In the effort to combat human trafficking, mobile technology is becoming an essential tool. That’s why in late 2011, Kavitha Sreeharsha and colleague Kelly Heinrich left their positions with the Civil Rights Division of the U.S. Department of Justice to join the fight. In October 2011, the pair began the anti-trafficking group Global Freedom Center, which focuses on harnessing the growing potential of smartphone technology to spread the word about human trafficking. “Computers aren’t the only way to stay connected,” Sreeharsha explains. “More and more people … are getting smart phones. A group in India can easily communicate with a similar group in West Africa, and our network wants to make this even easier.”
Sandhya Dirks, Crosscurrents on KALW Public Radio — Oct 28 2009 - 4:49pm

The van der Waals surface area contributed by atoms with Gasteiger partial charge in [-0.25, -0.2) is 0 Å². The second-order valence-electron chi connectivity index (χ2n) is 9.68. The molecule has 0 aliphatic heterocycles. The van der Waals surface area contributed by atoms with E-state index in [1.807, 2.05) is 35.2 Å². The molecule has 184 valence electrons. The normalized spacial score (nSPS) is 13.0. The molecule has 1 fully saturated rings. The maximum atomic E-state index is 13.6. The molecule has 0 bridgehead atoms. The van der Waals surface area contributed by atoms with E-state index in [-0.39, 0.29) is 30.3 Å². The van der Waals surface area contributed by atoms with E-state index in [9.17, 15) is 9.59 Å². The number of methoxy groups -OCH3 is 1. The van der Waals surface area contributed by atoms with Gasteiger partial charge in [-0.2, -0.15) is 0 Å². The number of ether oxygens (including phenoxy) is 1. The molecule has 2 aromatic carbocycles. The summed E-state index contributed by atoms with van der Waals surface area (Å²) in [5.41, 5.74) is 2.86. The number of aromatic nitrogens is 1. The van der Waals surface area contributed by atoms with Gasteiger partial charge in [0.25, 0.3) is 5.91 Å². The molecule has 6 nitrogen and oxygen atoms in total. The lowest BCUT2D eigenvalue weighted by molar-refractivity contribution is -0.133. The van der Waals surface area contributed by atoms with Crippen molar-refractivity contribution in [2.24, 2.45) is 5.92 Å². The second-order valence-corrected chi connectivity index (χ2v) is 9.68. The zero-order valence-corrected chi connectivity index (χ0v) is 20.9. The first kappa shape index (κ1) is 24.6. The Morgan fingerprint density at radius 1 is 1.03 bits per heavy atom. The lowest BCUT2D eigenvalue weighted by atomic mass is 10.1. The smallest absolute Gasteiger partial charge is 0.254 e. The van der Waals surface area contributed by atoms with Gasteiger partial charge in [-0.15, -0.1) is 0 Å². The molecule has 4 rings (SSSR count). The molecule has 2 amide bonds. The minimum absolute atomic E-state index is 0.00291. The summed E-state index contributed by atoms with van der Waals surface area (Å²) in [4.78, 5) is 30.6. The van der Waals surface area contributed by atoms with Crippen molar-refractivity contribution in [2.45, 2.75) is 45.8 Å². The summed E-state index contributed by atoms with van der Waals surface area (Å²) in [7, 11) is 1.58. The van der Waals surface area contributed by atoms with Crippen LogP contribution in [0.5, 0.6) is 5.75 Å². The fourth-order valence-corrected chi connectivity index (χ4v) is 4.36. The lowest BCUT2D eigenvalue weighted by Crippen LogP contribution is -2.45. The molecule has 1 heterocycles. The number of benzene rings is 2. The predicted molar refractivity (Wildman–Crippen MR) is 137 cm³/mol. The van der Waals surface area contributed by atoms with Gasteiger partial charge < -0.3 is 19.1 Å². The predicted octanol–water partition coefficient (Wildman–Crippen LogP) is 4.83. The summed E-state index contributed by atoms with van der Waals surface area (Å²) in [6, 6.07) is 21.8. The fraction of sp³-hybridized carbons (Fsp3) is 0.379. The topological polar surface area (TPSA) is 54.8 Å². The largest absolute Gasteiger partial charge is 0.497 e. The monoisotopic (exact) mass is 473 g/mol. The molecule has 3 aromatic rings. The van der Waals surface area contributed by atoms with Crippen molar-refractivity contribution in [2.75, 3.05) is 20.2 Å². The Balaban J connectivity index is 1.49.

Officer Clay Burch is one part of the three-pronged approach that makes up Measure Y, in which community police are complemented by street outreach teams. PSOs and outreach teams link young people to the actual programs that help create foundations for a better life. And for Burch, improving Oakland’s toughest neighborhoods happens one building, and one person, at a time.
Crosscurrents on KALW Public Radio — Oct 7 2009 - 4:39pm
For many, the police are here to serve and protect. The men and women in blue are those we call when we’re in trouble. And no part of Oakland is more in need of policing than the streets between the East 70s avenues and the East 100s avenues — stretching from the base of the hills to the bottom of the flatlands — or what residents call the “Deep East.” It is where over one-third of the city’s 124 homicides occurred last year. But many of the youths living on these dangerous streets don’t welcome the police as protectors — they consider them the enemy.